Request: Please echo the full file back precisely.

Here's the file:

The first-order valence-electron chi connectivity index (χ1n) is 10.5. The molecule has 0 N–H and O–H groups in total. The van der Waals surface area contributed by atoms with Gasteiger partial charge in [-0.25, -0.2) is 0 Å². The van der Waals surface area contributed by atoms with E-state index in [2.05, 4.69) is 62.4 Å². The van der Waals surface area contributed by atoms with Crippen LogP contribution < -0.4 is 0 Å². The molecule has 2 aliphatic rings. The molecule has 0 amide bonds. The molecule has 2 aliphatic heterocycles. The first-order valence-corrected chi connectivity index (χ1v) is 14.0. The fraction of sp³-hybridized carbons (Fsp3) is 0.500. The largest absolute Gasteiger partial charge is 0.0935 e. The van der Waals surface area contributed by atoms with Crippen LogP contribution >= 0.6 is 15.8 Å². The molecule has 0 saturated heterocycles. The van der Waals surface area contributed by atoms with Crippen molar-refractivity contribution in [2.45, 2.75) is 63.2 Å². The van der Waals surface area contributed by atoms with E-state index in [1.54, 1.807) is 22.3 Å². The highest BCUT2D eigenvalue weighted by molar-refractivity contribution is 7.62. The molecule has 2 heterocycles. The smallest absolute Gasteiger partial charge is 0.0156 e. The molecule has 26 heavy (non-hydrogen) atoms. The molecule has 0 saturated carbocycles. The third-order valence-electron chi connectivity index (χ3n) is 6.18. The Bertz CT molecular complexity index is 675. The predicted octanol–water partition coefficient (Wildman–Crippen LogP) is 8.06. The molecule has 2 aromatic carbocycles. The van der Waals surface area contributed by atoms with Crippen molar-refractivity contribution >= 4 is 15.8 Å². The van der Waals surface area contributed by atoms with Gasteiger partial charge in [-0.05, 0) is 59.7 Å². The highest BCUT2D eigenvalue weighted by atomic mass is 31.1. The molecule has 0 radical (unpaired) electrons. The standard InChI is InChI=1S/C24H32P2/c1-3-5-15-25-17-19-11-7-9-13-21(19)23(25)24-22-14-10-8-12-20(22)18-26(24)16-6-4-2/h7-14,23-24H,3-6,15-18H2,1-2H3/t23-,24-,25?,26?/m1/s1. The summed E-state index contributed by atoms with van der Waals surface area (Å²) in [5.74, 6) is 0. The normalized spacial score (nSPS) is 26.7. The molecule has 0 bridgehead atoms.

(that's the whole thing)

The first-order valence-electron chi connectivity index (χ1n) is 10.5. The molecule has 0 N–H and O–H groups in total. The van der Waals surface area contributed by atoms with Gasteiger partial charge in [-0.25, -0.2) is 0 Å². The van der Waals surface area contributed by atoms with E-state index in [2.05, 4.69) is 62.4 Å². The van der Waals surface area contributed by atoms with Crippen LogP contribution < -0.4 is 0 Å². The molecule has 2 aliphatic rings. The molecule has 0 amide bonds. The molecule has 2 aliphatic heterocycles. The first-order valence-corrected chi connectivity index (χ1v) is 14.0. The fraction of sp³-hybridized carbons (Fsp3) is 0.500. The largest absolute Gasteiger partial charge is 0.0935 e. The van der Waals surface area contributed by atoms with Crippen LogP contribution >= 0.6 is 15.8 Å². The molecule has 0 saturated heterocycles. The van der Waals surface area contributed by atoms with Crippen molar-refractivity contribution in [2.45, 2.75) is 63.2 Å². The van der Waals surface area contributed by atoms with E-state index in [1.54, 1.807) is 22.3 Å². The highest BCUT2D eigenvalue weighted by molar-refractivity contribution is 7.62. The molecule has 2 heterocycles. The smallest absolute Gasteiger partial charge is 0.0156 e. The molecule has 26 heavy (non-hydrogen) atoms. The molecule has 0 saturated carbocycles. The third-order valence-electron chi connectivity index (χ3n) is 6.18. The Bertz CT molecular complexity index is 675. The predicted octanol–water partition coefficient (Wildman–Crippen LogP) is 8.06. The molecule has 2 aromatic carbocycles. The van der Waals surface area contributed by atoms with Crippen molar-refractivity contribution >= 4 is 15.8 Å². The van der Waals surface area contributed by atoms with Gasteiger partial charge in [-0.05, 0) is 59.7 Å². The highest BCUT2D eigenvalue weighted by atomic mass is 31.1. The molecule has 0 radical (unpaired) electrons. The standard InChI is InChI=1S/C24H32P2/c1-3-5-15-25-17-19-11-7-9-13-21(19)23(25)24-22-14-10-8-12-20(22)18-26(24)16-6-4-2/h7-14,23-24H,3-6,15-18H2,1-2H3/t23-,24-,25?,26?/m1/s1. The summed E-state index contributed by atoms with van der Waals surface area (Å²) in [5.74, 6) is 0. The normalized spacial score (nSPS) is 26.7. The molecule has 0 bridgehead atoms.